I must have fallen into a temporal time distortion because I just compiled a 13,500 line (soon to be) open source native WiFi project I wrote a while back in MS Visual Studio (open source and MS in the same sentence, hush my mouth). My results, using the Ultimate Ed and compiling locally held source:
Startup time: ~4 seconds
Time to open solution: ~2 seconds
Compile time: ~5 seconds
Compiled on a 3yr old, memory retarded, Toshiba Satellite laptop running *ahem* Vista. (no check outs/ins counted)
Go figure :)
@Craiggy (well, a bit)
Whilst I would perhaps lean towards agreement that there is a surge in downvotes "whenever anyone bad mouths Microsoft", in the interests of reasoned and rational debate I would like to see some supporting fact behind your assertion that 'paid voters' are the cause, assuming of course that was just not some ad-hoc, asinine statement? If you can name a single 'paid voter', please do.
Also you 'find it sufficiently statistically skewed to be significant'... Could you please post your research data here? Thanks :)
But seriously... I use all 3 popular flavours of OS. None are perfect, but my preference is neither the Microsoft or Apple offerings (although I am posting this off my Windows game box). Even though a Linux flavour may be my personal choice of OS - for many reasons - maybe some forum readers are simply, like me, fed up having to trawl through seemingly incessant, sometimes absurd and often plain wrong OS bashing and trolling? Maybe some are simply downvoting for this reason? 'Same old, same old' gets rather tiresome.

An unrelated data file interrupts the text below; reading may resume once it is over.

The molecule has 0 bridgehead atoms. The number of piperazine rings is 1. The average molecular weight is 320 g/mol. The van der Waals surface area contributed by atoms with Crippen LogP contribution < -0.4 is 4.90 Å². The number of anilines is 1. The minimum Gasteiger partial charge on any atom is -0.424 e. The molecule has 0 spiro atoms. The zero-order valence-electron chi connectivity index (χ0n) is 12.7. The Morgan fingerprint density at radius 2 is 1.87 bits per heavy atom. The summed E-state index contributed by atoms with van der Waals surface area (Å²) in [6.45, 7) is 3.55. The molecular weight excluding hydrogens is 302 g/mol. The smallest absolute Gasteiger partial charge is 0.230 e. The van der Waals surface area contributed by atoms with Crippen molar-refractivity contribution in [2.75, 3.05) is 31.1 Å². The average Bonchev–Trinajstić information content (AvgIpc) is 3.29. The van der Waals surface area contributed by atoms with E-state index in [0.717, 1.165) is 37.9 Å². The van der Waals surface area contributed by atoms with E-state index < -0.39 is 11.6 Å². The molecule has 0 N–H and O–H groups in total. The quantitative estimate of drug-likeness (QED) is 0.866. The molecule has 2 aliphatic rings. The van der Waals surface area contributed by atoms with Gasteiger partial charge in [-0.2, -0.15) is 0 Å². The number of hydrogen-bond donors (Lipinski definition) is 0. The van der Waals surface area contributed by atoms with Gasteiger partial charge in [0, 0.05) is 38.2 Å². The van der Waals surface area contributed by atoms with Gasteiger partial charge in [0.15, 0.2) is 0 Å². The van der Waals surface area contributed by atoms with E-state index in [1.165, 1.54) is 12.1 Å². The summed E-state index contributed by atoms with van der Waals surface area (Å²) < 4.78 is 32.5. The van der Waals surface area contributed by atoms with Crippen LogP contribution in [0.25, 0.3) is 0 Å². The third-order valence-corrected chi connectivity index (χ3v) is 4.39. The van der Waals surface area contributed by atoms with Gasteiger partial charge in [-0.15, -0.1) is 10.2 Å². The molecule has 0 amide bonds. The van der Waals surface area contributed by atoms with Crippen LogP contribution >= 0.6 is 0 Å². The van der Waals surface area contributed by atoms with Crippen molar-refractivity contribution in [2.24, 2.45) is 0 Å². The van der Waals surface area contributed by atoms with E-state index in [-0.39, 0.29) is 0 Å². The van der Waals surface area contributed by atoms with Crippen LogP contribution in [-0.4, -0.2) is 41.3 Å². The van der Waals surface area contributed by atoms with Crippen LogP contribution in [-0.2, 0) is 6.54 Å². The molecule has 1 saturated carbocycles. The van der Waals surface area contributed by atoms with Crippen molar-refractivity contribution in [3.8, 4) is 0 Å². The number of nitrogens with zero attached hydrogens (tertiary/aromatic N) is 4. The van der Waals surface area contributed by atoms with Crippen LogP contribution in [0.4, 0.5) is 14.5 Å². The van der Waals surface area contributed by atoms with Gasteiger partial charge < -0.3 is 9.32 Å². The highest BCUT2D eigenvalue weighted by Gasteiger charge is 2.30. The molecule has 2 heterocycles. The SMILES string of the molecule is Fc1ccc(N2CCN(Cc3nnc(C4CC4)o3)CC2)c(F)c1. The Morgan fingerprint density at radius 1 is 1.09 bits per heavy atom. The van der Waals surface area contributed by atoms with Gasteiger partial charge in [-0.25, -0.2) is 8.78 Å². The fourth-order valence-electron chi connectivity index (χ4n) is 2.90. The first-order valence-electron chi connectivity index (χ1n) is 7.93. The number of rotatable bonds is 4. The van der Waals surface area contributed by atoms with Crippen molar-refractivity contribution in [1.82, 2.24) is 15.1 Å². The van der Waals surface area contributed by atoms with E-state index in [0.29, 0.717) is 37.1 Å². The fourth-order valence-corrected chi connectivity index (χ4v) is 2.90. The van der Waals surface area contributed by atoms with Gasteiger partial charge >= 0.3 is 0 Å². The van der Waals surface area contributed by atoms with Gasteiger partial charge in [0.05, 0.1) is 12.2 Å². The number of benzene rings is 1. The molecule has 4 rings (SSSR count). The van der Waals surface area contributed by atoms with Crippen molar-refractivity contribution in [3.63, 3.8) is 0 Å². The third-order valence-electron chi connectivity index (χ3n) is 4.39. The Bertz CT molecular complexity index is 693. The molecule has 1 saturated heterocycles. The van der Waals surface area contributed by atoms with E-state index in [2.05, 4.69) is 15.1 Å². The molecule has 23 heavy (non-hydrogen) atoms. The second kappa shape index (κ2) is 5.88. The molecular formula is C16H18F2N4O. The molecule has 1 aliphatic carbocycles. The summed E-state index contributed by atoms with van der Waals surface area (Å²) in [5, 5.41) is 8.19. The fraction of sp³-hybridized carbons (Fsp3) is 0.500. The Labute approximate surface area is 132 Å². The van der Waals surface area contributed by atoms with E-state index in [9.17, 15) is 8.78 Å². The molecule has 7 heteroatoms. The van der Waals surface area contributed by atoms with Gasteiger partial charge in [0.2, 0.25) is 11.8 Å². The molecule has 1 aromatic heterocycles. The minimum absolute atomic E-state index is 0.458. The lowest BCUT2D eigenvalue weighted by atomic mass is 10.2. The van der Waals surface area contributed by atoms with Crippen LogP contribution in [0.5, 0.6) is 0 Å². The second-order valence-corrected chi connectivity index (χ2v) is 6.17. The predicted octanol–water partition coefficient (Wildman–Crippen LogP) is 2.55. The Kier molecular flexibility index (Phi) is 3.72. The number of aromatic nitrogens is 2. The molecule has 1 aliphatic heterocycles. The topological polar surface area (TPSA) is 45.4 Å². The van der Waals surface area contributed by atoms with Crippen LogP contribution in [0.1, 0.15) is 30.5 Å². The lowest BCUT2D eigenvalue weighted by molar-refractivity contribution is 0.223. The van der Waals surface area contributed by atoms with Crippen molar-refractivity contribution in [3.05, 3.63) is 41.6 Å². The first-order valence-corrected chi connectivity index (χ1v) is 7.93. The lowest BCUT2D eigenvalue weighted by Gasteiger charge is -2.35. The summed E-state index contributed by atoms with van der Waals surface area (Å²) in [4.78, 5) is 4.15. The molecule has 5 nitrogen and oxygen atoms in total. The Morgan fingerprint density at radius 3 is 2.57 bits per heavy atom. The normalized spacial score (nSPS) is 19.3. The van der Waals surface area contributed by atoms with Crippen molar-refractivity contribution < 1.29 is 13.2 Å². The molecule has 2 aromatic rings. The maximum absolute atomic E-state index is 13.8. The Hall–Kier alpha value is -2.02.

Now, I am not pointing my finger at you personally here, but it does appear that hereabouts is populated by a burgeoning population that likes a rant, a dig or an asinine swipe at pretty much anything they have a personal dislike for. It makes for rather boring reading at times.
Personally, do I give a fig if Microsoft are offering inducements for their customers not to defect? Nope, I sure don't. Business is all about profit, sales is mostly about bullshit. At the end of the day I would much rather Microsoft remain in business, as Microsoft 'users' raise a fair portion of my income. Crap or not, I vote to keep Microsoft alive and well... My wallet will - based on the past 2 tax years - be slimmer without them.
Long live Microsoft... and the pengiun!
Whilst I am no supporter of such data sharing (quite the opposite in fact) - where the data to be shared is that pertaining to a private individual or their behaviour - if the service is adequately 'anonymised' I see no real problem with it. But it does reflect - yet again - that Joe Public is simply a commodity to be exploited.
The chances are all of us reading this will one day end up listed in an ancestry.com death certificate search and so will continue to be exploited, long after our demise. But hey, that's life!
Sad, but true.
The contagion has spread. It's been surreptitiously spreading throughout the UK for a few decades, predominantly in the far right and the socialist left and is now infecting many in the central ground. The Moron Contagion has also been prevalent among those directing education policy in the UK for many a year.
"Google Search, Google Earth, Google Maps, Google Docs, GMail. All products (mostly) better than their competitors."